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When the vapes go out in The City

Jun 25, 2019

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It’s time for the Federal Reserve’s annual game of musical chairs

Nancy Marshall-Genzer Jan 29, 2019
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People wait for a press conference after the Federal Open Market Committee meeting in Washington, D.C., in 2017.
Andrew Caballero-Reynolds/AFP/Getty Images

When Federal Reserve Chair Jerome Powell announces interest rates, it’s a decision he hasn’t made alone. Powell may get all the glory — or blame — but rates are decided by a vote of the Federal Open Market Committee, or FOMC. There are typically 19 members, but only 12 vote. Powell always votes, as do the six other Fed governors and the head of the New York Fed. But the presidents of the other 11 Federal Reserve Banks spread across the country rotate, four on, seven off. There’s a reason for that.

“If all the bank presidents participated each year, then the regional bank presidents would then dominate the FOMC,” said former Fed economist Ann Owen, now at Hamilton College.

The rotation hasn’t changed since 1942. Cities that had bigger populations back then, like Cleveland and Saint Louis, get the vote every other year. For cities that were on the frontier, like San Francisco and Dallas, it’s one year on, two years off.

“Historically, the vote meant everything,” said Peter Conti-Brown, a Fed historian at the University of Pennsylvania.

Conti-Brown said when it wasn’t your turn to vote, you had no voice. “And so rotating out, as members of the Federal Open Market Committee would do, meant you were rotating into oblivion.” 

Conti-Brown said the culture started changing in the 1980s when then-Chair Paul Volcker was ratcheting up interest rates. Transcripts of the Fed’s meetings, released five years after the fact, show how bankers who didn’t have the vote slowly gained more input into interest rate decisions.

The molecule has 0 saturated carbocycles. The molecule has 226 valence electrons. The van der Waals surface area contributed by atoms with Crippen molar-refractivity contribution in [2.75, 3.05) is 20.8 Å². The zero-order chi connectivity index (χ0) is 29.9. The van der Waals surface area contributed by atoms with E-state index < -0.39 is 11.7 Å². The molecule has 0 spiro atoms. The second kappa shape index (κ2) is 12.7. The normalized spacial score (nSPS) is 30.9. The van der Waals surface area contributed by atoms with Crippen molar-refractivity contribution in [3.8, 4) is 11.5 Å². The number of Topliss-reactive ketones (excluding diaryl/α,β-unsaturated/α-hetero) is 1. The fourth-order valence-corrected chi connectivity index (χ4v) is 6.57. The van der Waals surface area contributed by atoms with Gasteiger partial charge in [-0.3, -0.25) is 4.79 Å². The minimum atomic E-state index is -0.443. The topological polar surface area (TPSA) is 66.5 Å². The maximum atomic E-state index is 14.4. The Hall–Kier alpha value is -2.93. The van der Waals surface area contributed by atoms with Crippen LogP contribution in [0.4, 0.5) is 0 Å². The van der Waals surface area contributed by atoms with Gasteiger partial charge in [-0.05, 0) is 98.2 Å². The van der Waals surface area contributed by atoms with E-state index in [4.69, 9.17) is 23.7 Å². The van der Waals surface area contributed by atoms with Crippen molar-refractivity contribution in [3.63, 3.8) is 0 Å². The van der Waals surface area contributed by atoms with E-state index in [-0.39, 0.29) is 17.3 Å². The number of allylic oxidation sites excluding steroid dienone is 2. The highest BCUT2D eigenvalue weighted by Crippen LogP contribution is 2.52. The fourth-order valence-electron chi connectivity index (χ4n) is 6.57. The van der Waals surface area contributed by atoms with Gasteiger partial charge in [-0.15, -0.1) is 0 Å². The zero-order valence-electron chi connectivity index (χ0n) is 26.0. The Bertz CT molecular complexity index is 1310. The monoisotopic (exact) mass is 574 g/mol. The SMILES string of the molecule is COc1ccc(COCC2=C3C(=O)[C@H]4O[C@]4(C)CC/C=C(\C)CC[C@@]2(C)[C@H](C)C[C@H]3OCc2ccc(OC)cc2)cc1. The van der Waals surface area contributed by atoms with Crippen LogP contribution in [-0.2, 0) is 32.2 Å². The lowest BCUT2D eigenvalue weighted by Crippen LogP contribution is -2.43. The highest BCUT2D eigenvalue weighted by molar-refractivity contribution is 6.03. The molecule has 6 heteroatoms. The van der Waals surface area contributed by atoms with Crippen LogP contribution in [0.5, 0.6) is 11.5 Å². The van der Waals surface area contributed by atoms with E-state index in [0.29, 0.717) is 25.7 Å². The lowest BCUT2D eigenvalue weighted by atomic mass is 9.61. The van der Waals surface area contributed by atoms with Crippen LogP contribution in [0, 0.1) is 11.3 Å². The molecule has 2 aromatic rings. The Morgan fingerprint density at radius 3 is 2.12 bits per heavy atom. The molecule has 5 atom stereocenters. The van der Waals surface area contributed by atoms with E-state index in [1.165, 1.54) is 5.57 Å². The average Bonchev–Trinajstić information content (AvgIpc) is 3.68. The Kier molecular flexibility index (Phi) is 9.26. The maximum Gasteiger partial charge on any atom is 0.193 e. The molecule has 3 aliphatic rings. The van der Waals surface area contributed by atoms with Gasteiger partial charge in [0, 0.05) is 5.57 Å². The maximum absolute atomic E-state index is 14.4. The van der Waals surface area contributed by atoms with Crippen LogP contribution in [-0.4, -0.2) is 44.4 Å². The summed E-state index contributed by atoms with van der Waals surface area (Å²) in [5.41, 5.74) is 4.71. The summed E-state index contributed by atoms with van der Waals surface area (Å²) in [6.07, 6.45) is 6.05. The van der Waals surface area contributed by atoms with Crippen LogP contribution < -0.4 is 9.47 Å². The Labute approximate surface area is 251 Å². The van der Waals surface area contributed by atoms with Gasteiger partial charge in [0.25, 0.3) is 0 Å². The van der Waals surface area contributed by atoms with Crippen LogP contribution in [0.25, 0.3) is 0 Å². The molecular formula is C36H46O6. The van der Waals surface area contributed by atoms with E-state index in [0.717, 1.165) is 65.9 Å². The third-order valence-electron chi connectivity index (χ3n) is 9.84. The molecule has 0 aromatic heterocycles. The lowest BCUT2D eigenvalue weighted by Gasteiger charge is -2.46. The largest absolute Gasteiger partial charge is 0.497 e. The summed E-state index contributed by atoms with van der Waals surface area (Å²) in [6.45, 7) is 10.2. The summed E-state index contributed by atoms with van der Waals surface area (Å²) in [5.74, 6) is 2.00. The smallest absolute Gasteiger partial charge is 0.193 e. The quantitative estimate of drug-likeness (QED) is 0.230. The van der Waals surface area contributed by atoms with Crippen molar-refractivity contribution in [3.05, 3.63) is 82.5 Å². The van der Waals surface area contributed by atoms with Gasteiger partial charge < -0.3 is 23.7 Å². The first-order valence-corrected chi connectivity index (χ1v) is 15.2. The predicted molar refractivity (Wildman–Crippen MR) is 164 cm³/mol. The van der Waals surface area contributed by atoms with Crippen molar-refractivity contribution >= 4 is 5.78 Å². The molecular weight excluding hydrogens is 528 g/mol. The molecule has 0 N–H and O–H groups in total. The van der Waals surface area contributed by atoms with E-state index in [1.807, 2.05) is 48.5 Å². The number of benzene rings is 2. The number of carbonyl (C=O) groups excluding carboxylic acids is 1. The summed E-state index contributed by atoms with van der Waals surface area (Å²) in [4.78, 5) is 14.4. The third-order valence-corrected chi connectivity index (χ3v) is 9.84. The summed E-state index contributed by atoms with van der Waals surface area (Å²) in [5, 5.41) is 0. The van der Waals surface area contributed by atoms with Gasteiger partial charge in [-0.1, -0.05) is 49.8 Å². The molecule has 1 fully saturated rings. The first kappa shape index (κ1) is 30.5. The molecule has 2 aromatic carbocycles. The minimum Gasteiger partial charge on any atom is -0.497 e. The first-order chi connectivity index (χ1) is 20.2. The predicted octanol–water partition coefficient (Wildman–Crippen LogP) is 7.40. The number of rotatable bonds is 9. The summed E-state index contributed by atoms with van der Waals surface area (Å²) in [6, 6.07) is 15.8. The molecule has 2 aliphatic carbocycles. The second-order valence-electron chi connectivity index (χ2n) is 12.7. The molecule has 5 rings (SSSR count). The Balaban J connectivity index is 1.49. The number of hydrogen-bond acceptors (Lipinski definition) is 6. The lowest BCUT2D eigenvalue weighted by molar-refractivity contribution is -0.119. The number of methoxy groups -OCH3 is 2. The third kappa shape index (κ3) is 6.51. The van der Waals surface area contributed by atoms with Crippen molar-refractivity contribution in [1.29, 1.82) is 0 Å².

This graph from the Brookings Institution shows how non-voters on the FOMC gradually started speaking up in FOMC meetings.

This graph from the Brookings Institution shows how non-voters on the FOMC gradually started speaking up in FOMC meetings.

By the time the financial crisis hit in 2007, everyone in the room seemed to have an equal voice.

And there was plenty of disagreement, but “the nature of the culture is, you don’t want to seem like you’re totally deviant, outside the norm,” said Richard Fisher, who was head of the Dallas Fed from 2005 to 2015. He said the Fed always presents a united front, but there are places to express yourself if you want to vent, like the speaking circuit.

“I made a lot of speeches,” Fisher said — speeches during the financial crisis about near-zero interest rates pouring so much cheap money into the economy that it was hurting savers and encouraging risky investments that, over time, might sink the economic ship.

“And that liquidity — if it got out of control — could capsize the ship,” Fisher said.

Fisher spoke at the Economic Club of New York in 2015, where he reflected on his decade at the Dallas Fed and called for the New York Fed to share the vice chair position on the FOMC.

“As I uttered those words, I could tell I was in the dog house,” he said.

People have questioned whether the voting rotation should be more, let’s say, even, but that would take an act of Congress. In the meantime, Boston; Chicago; St. Louis; and Kansas City, Missouri, moved into voting position today. Cleveland; San Francisco; Richmond, Virginia; and Atlanta moved out. The shift isn’t expected to tip the balance of the Fed any further toward raising interest rates — not with the economy as volatile as it is now.

Correction (Jan. 30, 2019): Previous versions of the web and audio story misidentified the year the FOMC rotation began. They have been corrected.

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